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Right at Home: expanding the indoor garden with some cool greens (and other colours)

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On the indoor gardening stage, plants such as peace lily, Boston fern and sansevieria are veterans, tried-and-true performers that require little fussing over.

But there are scene changes afoot; new plants and ideas are making indoor gardening a more exciting show.

So what's on the playbill?

Quirky succulents, spring bulbs, small trees, even outdoor plants, such as blue fescue grass, begonias, flowering maple and lobelia — all are suggestions from Tovah Martin, a horticulturist in Roxbury, Conn., and author of the new "The Unexpected Houseplant" (Timber Press).

"Not everything translates, but some plants make the leap indoors without a whimper," Martin says. She also suggests fragrant plants like lavender, Constantinople narcissus and night-blooming jasmine.

There are some eye-popping new offerings on the market for indoor gardens, agrees Doug Jimerson, garden editorial director for Better Homes & Gardens magazine.

"Some of the most exciting things are new colour forms of classic varieties like Chinese evergreens, imported from Thailand, that have boldly patterned red, cream and green leaves," he says. "For years, they were only available with green or mottled leaves."

Creative indoor gardeners also can make interesting tablescapes using a flat tray, potting mix, and aquarium gravel or river rocks, suggests Rosemary McCreary, author of "Tabletop Gardens" (Storey, 2002). "Closely plant small succulents of contrasting textures and hues, like sedum, echeveria and sempervivum. They're showstoppers!" she says.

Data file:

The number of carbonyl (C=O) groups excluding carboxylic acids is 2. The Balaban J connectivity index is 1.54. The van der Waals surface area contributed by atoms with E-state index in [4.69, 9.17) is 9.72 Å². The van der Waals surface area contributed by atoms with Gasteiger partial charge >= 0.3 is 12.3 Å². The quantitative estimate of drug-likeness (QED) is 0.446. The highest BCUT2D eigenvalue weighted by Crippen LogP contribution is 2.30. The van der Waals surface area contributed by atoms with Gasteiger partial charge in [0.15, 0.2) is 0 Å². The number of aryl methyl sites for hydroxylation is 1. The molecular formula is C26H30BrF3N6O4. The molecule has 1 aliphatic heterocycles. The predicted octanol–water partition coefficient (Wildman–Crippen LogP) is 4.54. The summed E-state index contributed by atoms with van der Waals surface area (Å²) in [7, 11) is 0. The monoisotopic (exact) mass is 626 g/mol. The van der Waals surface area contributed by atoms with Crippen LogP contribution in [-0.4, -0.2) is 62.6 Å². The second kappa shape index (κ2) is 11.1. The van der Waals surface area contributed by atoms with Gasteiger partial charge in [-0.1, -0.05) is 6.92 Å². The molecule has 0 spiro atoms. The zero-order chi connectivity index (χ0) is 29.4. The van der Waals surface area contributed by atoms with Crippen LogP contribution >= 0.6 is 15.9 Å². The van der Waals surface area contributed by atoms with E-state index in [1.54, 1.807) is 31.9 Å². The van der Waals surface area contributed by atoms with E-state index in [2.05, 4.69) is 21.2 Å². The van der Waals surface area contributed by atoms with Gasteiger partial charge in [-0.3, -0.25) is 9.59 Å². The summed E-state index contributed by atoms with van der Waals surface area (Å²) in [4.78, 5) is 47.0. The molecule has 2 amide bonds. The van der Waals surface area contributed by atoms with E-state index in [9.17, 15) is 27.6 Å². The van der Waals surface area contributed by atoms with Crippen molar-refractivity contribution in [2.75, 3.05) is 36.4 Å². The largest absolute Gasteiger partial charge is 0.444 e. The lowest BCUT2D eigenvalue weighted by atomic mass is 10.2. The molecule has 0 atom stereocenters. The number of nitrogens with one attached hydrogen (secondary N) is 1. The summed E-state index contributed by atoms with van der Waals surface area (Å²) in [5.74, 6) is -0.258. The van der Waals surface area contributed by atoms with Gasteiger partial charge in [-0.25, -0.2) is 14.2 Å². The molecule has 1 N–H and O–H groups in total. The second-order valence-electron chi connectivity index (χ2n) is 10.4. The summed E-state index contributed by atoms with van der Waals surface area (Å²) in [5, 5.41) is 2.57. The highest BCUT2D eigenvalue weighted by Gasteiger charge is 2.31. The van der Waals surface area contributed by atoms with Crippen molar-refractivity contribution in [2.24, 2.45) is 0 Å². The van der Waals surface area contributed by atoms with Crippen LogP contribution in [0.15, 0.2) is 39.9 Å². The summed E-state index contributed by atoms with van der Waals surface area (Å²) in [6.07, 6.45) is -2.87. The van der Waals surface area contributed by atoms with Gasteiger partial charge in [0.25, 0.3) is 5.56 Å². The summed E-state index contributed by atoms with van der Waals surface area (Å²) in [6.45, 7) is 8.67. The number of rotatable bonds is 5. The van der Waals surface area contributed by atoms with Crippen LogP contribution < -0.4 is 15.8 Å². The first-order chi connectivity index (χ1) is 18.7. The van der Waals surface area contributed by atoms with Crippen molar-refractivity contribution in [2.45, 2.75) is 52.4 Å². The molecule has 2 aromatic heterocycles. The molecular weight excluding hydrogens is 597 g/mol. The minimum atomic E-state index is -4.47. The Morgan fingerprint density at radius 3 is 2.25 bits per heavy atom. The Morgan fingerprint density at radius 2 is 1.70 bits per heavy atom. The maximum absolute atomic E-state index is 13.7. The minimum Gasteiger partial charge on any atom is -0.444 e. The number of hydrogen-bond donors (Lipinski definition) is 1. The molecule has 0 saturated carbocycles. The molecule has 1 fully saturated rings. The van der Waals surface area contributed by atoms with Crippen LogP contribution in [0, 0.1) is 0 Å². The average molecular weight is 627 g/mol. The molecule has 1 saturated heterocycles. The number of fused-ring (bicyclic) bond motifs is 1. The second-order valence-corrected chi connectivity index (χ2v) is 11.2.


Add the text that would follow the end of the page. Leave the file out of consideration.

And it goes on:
Contemporary living spaces are well served by such minimalist table gardens, but they also could be enhanced by a single dramatic tree. Figs and palms are common choices, but Martin suggests dwarf citrus and coffee trees, and even little conifers for a chilly alcove.

Grasses like rye, wheat and sedge can create bold living art indoors when planted in intriguing containers made of pottery, wood or metal.

Martin started making terrariums as a child and has more than 20 in her home. Don't put succulents under glass, she warns: "They won't work in a terrarium over the long haul. Succulents like dry, arid conditions." Ditto cacti and herbs. But anything that likes high humidity and low light will thrive: mosses, creeping fig, miniature ivies and orchids.

Get creative when thinking about containers for a terrarium: cake stands, apothecary jars, cookie jars, fishbowls. Search tag sales and off-price stores for inexpensive, out-of-the-ordinary receptacles, but make sure you can stick your hand inside easily. A simple glass plate can serve as a lid. has a selection of chic, streamlined terrariums resembling large clear pill capsules, with bases in white, green, orange and teal.

And New York-based ceramicist Nicholas Newcomb makes organic, clay "air pods" meant to house epiphytes, or air plants. These plants need no soil; they gather nutrients from the atmosphere and usually need only a light misting or brief occasional bath to grow well for years.

Shane Powers' collection of hanging glass "bubbles" is another striking way to display air plants, and is offered at West Elm; check the website for how-to videos.


Sourcebook: - Pill terrariums, $119; - Nicholas Newcomb's clay vessels, $38-$110; - Shane Powers' hanging glass vessels, $9-$34; also, ceramic wall planters, $24; and - Tovah Martin's blogs

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